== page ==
3 January 2019 | aidfurlong
This film tells the story of perspective, open-mindedness, and acceptance. Through the adventure of an adolescent boy in the wilderness with nothing but the clothes on his back and a dead body, this film demonstrates deeper thoughts important in today's climate. While the surrealist presentation with low brow comedy may not enamour everyone, I think it is an extremely adept method of storytelling in this instance and helps condition the viewer to the key concepts. It makes you wonder what actually is "real", and if and why it truly matters in the end. It dives nose deep into an individual's perception of reality and unapologetically questions the social constructs around us, like why certain actions or thoughts are so stigmatized to the point it creates emotional trauma on the individual (even as trivial as releasing gas).
The film starts out slow, and takes getting some used to, especially if you don't know what it's supposed to be about. If you give it enough time and attention, this journey wraps together in an emotional end aided by Dano and Radcliffe's great chemistry.
Mental Illness seems to be an important theme in this film as well. While Dano's character does some clearly questionable things with a dead body (to the point of having a deep friendship with him), it forces you to question how the circumstances factor in. A lonely, socially outcast adolescent in a survival situation where all the societal "norms" are thrown out the window, and his true individual is allowed to come out. Some may call that mental illness, but at the end of the day it is an individual finding some sort of peace through emotional freedom, even if when returning to civilization people don't understand. Even if you personally don't buy into that sort of stuff, it gives a good perspective on what some sufferers of depression, anxiety, or schizophrenia feel like. What Hank (Dano's character) experienced in the film is undoubtedly human, free, and should be recieved by an open mind in a world that typically looks down on people for being different in this way.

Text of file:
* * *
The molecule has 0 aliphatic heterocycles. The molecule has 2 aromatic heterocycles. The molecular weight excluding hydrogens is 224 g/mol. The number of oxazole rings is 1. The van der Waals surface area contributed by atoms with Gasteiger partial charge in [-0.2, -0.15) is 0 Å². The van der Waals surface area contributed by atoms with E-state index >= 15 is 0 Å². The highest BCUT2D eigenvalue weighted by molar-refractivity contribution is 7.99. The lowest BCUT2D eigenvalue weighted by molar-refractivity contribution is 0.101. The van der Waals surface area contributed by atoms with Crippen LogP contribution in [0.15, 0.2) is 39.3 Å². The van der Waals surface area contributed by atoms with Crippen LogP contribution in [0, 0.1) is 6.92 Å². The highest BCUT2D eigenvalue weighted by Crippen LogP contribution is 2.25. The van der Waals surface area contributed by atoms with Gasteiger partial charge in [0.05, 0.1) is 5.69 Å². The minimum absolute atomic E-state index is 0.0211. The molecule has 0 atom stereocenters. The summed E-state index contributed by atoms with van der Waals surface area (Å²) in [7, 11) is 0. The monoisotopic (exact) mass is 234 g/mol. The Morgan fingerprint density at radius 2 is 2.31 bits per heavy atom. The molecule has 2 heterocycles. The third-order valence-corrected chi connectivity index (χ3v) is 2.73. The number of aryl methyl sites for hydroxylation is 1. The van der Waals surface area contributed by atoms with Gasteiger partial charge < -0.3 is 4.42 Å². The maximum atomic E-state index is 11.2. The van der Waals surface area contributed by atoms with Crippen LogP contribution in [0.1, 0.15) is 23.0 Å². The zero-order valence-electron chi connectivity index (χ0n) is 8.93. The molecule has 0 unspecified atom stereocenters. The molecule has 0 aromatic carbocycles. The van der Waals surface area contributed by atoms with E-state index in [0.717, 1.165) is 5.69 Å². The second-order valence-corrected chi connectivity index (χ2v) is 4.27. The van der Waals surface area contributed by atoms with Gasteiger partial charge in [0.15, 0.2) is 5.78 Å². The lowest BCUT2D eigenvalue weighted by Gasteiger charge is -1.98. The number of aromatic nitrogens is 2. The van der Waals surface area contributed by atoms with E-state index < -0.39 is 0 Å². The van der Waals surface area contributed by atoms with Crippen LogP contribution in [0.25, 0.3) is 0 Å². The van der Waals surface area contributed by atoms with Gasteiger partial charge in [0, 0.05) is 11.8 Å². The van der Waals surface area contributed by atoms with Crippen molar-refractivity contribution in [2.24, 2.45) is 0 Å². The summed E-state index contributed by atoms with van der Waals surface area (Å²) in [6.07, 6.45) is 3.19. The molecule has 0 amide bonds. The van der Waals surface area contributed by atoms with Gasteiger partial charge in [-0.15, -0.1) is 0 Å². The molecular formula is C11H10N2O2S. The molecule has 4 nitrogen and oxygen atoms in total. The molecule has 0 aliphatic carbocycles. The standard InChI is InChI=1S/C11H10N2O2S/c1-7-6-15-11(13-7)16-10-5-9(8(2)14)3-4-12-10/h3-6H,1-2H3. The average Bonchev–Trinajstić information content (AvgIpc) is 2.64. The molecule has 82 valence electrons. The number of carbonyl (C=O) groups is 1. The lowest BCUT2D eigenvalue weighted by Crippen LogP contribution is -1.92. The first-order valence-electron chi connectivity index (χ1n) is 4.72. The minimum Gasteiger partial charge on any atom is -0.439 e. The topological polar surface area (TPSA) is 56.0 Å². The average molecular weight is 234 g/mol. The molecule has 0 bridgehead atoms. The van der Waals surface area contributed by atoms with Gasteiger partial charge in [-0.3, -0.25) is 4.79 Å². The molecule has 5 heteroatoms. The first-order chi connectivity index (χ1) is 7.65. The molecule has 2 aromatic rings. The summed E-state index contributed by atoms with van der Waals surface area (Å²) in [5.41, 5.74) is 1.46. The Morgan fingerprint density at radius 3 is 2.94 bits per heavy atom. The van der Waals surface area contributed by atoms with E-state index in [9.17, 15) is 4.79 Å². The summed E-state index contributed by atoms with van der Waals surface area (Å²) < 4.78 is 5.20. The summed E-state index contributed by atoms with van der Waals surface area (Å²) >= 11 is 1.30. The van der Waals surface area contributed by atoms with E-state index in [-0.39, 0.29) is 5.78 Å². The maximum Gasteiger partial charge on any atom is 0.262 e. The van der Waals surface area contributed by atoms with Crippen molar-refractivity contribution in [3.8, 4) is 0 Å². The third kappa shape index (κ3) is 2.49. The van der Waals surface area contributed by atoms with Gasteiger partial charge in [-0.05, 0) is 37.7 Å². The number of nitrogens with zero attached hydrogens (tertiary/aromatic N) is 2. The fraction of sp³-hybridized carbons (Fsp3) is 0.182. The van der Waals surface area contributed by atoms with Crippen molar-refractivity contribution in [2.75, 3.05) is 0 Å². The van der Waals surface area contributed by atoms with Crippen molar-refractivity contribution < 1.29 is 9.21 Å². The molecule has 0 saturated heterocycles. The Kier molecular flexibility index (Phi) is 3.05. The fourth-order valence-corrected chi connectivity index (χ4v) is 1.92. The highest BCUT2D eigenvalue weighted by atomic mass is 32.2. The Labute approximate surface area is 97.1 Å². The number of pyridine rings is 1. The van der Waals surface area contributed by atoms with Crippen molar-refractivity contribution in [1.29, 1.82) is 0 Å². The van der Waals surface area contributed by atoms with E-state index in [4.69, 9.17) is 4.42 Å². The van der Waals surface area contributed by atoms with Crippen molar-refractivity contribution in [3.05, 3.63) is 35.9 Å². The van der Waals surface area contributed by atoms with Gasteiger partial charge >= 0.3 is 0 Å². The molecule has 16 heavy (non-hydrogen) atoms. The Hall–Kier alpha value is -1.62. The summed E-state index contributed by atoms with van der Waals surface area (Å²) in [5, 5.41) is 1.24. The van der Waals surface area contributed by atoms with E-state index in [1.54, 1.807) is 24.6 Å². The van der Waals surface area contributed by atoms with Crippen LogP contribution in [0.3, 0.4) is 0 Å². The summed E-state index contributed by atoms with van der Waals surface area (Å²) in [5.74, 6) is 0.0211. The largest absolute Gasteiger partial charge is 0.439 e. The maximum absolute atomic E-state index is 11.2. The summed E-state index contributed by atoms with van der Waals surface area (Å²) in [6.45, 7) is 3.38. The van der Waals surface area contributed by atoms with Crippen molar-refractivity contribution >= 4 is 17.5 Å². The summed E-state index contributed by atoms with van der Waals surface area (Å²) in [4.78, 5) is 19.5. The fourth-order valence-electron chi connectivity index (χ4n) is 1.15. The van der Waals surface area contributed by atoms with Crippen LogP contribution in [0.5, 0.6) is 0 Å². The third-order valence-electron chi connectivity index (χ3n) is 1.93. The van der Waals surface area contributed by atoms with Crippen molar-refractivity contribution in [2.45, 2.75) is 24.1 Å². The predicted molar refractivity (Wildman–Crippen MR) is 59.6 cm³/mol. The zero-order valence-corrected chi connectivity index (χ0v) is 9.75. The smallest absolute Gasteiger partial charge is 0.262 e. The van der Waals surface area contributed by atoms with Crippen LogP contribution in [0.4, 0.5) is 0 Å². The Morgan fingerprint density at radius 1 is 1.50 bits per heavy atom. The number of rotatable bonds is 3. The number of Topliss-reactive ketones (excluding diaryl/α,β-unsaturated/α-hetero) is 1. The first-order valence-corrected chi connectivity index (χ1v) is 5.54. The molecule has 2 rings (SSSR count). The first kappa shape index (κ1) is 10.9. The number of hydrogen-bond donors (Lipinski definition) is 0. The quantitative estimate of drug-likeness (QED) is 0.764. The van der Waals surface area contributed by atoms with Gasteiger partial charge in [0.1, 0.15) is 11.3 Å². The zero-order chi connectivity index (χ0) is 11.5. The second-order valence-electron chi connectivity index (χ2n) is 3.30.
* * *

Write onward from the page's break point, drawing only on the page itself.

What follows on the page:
In the end, props to this film for not being afraid to bring up difficult topics in an entertaining way that really does envelope you in the mind of Hank, real or not.